Field Guides

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In some events (such as Forestry), students are allowed commercially published field guides that can be tabbed or annotated. Note that in recent years most events have begun to move away from allowing field guides. As of the 2018 season, Herpetology allows field guides, but only as a replacement for a three-ring binder; teams may not bring both.

Using a Field Guide

There are many ways to use a field guide to prepare for an event. They serve as very helpful study tools and can be used to add information to a binder. Even if an event does not allow a field guide in the test, picking one up to prepare with can be a good way to find information. Some teams may get their field guides hole punched and place them in their binder, or remove pages from the guide and place them alongside written notes. The key to using a field guide is learning how it is laid out and where important information is located.

Choosing a Field Guide

The types of field guides available for an event typically depend on what the event is. Some events such as Rocks and Minerals may only have a handful of field guides available, but events such as Herpetology may have a wide variety of field guides available. Events having to do with animal identification typically have a variety of field guides available on the state and national level. State level competitions tend to focus on specimens that can be found in that area, and the areas that they can be found.

Choosing a field guide to use is something that should be taken especially seriously if a student plans on using the guide at competition. Field guides should have good quality pictures and have information that is easy to parse quickly. Any field guide can be a good field guide if it is worked with enough, but some field guides are easier to start using than others. If the field guide is going to be placed in a binder, pages can also be removed and pages can be added from other field guides. This is useful if a team prefers the pictures from one field guide but the information from another.

Tabbing

Field guides are typically less organized than written notes are, as students can not control where information is placed. However, placing tabs in a field guide can make it much easier to use and find information. Tabbing is especially useful when a field guide has more information than what is used for the event, or when a field guide is divided into sections. There are a few options that students have for what material they choose to tab with.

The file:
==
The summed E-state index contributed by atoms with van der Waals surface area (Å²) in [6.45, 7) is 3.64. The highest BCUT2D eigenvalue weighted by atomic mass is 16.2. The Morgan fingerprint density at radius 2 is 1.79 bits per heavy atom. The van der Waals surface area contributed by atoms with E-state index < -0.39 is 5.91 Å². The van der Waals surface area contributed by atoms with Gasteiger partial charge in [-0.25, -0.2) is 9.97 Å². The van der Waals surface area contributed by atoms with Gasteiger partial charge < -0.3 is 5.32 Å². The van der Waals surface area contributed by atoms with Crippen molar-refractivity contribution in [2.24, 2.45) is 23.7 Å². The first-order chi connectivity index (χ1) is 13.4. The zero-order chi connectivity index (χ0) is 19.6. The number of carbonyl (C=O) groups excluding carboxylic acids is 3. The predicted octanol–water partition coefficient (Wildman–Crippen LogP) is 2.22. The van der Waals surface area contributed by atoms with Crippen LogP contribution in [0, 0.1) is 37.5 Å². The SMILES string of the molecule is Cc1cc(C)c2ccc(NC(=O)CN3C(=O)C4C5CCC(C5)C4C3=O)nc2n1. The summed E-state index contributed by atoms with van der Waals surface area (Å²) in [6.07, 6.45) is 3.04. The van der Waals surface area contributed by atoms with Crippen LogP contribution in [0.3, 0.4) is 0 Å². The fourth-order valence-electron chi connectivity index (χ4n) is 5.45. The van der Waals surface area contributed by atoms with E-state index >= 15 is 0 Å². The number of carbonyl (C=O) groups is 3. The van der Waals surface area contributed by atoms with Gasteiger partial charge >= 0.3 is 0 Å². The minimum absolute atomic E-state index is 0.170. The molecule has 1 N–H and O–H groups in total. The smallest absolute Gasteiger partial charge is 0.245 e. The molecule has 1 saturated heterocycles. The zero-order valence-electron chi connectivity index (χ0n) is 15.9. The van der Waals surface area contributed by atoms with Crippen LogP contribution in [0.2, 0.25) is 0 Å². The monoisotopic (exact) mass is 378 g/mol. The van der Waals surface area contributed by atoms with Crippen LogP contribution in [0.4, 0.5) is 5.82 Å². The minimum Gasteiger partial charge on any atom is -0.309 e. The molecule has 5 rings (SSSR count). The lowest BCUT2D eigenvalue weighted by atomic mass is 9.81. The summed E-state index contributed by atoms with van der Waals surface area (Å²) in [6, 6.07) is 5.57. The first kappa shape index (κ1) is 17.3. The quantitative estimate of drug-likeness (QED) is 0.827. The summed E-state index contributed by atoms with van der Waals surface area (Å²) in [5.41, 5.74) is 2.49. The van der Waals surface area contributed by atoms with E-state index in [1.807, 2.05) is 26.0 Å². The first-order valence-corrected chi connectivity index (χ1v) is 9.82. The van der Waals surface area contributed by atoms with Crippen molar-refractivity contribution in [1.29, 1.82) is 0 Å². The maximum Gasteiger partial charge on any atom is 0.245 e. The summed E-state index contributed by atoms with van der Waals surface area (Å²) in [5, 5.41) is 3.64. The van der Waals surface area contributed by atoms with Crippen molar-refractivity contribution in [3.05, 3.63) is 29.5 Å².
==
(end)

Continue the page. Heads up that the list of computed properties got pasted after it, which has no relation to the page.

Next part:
Post-its/Sticky Notes

Post-its/Sticky Notes

One material is the ordinary Post-it or sticky note. Sticky notes can hold more information than regular flags can, so more information about a section can fit onto the outside of a tab. However, they are easy to tear or remove from a field guide if care is not taken. Sticky notes can also be used for annotating field guides and making notes without messing up the pages.

Pros

  • Easily removable
  • Thin and shapeable; can cut them to preferred sizes
  • Inexpensive (Averages $4.00-$5.00 for one 3x3 cube, 470 sheets)
  • Easily found in stores and online

Cons

  • Adhesive is not very powerful, so the tab may lose its "stickiness" quickly
  • Must be cut down to size, as the sheets are generally too big for most books

Flags

Flags

Flags are similar to sticky notes in that they also have a small strip of adhesive on one side; however, flags are usually smaller and thinner. They may be made of paper or a thin, transparent material. Plastic flags are typically very robust and good for quick page turns. They come in a variety of sizes, with thin flags being good for marking smaller sections and large rectangular flags being good for marking important information.

Pros

  • Minimal if any resizing
  • Can fit multiple on one page
  • Also inexpensive
  • Easily located in stores and online
  • Transparent flags can be used for highlighting

Cons

  • May tear easily, especially paper flags